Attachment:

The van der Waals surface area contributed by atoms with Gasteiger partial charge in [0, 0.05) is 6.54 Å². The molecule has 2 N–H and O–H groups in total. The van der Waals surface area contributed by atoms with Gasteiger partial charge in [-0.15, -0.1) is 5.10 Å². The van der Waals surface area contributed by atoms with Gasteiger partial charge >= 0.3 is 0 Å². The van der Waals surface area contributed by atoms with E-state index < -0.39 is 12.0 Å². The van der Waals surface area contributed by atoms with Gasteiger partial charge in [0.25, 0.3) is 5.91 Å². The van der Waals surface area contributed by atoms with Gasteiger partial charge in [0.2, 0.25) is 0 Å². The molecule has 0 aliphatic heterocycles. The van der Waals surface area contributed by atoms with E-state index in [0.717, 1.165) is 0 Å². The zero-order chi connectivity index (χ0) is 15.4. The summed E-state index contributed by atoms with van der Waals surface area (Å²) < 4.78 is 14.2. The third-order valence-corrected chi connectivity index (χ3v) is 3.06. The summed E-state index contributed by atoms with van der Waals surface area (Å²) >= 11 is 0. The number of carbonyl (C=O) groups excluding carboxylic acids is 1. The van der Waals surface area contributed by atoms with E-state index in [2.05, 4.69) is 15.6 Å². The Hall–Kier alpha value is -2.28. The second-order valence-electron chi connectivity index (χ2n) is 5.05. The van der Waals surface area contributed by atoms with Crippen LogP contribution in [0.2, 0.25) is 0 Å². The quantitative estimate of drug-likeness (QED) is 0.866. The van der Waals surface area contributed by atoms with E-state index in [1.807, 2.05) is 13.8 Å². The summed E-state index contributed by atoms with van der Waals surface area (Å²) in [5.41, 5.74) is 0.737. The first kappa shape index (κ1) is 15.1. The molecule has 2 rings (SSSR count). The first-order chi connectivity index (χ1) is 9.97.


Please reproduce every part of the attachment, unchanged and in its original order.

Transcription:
The van der Waals surface area contributed by atoms with Gasteiger partial charge in [0, 0.05) is 6.54 Å². The molecule has 2 N–H and O–H groups in total. The van der Waals surface area contributed by atoms with Gasteiger partial charge in [-0.15, -0.1) is 5.10 Å². The van der Waals surface area contributed by atoms with Gasteiger partial charge >= 0.3 is 0 Å². The van der Waals surface area contributed by atoms with E-state index < -0.39 is 12.0 Å². The van der Waals surface area contributed by atoms with Gasteiger partial charge in [0.25, 0.3) is 5.91 Å². The van der Waals surface area contributed by atoms with Gasteiger partial charge in [0.2, 0.25) is 0 Å². The molecule has 0 aliphatic heterocycles. The van der Waals surface area contributed by atoms with E-state index in [0.717, 1.165) is 0 Å². The zero-order chi connectivity index (χ0) is 15.4. The summed E-state index contributed by atoms with van der Waals surface area (Å²) < 4.78 is 14.2. The third-order valence-corrected chi connectivity index (χ3v) is 3.06. The summed E-state index contributed by atoms with van der Waals surface area (Å²) >= 11 is 0. The number of carbonyl (C=O) groups excluding carboxylic acids is 1. The van der Waals surface area contributed by atoms with E-state index in [2.05, 4.69) is 15.6 Å². The Hall–Kier alpha value is -2.28. The second-order valence-electron chi connectivity index (χ2n) is 5.05. The van der Waals surface area contributed by atoms with Crippen LogP contribution in [0.2, 0.25) is 0 Å². The quantitative estimate of drug-likeness (QED) is 0.866. The van der Waals surface area contributed by atoms with E-state index in [1.807, 2.05) is 13.8 Å². The summed E-state index contributed by atoms with van der Waals surface area (Å²) in [5.41, 5.74) is 0.737. The first kappa shape index (κ1) is 15.1. The molecule has 2 rings (SSSR count). The first-order chi connectivity index (χ1) is 9.97.